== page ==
Date & Time: Monday, 13 May 2013, 6-7:30PM
Place: Committee Room 11, Houses of Parliament
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Speakers: John Christensen, International Secretariat Director, Tax Justice Network; Ben Dickinson, Head, Tax & Development, Organisation for Economic Co-operation and Development (OECD); Alex Cobham, Center for Global Development; Professor Ronen Palan, Professor of International Political Economy, City University London. Chair: Hugh Bayley MP, Chair, Africa APPG
Event in partnership with the Africa All Party Parliametary Group
The 2005 G8 Summit, hosted by the UK at Gleneagles, brought Africa to the forefront of the world’s attention, with a tremendous push for increased levels of aid. Since then, however, we have seen a shift from NGOs and Governments alike to a “beyond aid” development agenda, incorporating a range of other policy areas, including trade, tax and transparency, the subjects prioritised by this year’s UK G8 Presidency.
Concerning Tax, Prime Minister David Cameron wants to concentrate the efforts of the G8 on ensuring tax compliance in developed and developing countries alike. The UK’s G8 Presidency aims to strengthen international tax standards and work with developing countries to enable them to collect tax more effectively. The potential benefits of a fairer international tax regime are clear. Poor tax practices, including transfer mispricing and the misuse use of tax havens, are reported to have caused an estimated $814bn loss of revenue to African governments between 1970-2010.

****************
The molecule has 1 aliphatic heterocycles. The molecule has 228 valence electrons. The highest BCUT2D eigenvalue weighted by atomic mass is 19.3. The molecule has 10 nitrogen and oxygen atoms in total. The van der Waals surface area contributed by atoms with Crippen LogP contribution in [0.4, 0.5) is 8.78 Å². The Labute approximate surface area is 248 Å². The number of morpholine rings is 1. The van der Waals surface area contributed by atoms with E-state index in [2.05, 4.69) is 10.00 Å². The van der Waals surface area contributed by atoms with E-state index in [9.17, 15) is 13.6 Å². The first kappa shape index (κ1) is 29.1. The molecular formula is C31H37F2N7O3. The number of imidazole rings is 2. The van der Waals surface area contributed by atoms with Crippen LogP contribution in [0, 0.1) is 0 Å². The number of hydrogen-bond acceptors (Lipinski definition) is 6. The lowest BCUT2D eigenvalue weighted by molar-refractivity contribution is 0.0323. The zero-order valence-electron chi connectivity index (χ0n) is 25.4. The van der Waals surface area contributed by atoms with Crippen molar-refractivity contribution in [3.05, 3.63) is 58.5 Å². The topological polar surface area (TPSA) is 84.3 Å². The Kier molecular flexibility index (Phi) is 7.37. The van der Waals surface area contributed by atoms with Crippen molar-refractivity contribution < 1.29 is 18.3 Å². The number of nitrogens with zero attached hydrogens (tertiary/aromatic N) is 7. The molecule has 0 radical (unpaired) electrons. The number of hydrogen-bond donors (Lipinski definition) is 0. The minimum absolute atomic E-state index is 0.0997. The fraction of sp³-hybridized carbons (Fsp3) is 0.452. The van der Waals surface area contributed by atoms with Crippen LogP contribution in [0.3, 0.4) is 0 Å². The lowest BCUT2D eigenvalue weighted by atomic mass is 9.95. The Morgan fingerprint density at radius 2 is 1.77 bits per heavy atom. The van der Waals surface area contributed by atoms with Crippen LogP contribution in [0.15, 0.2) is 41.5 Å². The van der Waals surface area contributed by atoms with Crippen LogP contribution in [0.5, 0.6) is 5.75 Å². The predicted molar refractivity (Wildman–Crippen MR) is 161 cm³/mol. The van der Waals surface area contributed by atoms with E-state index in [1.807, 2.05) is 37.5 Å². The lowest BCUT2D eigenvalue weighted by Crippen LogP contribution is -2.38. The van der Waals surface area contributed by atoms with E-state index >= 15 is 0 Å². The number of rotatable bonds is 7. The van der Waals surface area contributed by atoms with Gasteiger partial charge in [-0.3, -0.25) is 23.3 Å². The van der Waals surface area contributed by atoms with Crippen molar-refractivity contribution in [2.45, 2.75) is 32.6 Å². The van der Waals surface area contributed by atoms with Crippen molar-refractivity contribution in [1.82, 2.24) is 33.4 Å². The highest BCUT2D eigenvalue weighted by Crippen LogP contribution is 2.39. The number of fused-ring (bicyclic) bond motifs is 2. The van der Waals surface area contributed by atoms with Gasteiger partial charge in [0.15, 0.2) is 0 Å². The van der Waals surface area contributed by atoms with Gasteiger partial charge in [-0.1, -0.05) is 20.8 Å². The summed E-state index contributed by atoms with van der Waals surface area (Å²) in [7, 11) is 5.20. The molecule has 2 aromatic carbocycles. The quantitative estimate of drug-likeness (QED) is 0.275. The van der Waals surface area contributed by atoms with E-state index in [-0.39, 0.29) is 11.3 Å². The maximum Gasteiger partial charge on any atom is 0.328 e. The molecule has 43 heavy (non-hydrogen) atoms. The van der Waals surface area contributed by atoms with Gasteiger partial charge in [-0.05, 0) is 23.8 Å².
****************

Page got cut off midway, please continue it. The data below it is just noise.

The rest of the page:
Our expert panel will discuss how the global tax system can be more effectively structured to the benefit of low income countries in Africa and what influence the UK-hosted G8 summit has to bring about these changes. Specifically, we will ask: how would a fairer global tax system work? What influence does the G8 have on global tax system reform and how effective can we expect them to be in this regard? How can African governments more effectively tax domestic and foreign investors? What role can the G8 play in supporting African governments in their tax collection? How is the G8 likely to address the issue of tax havens – a number of which are found within UK territory?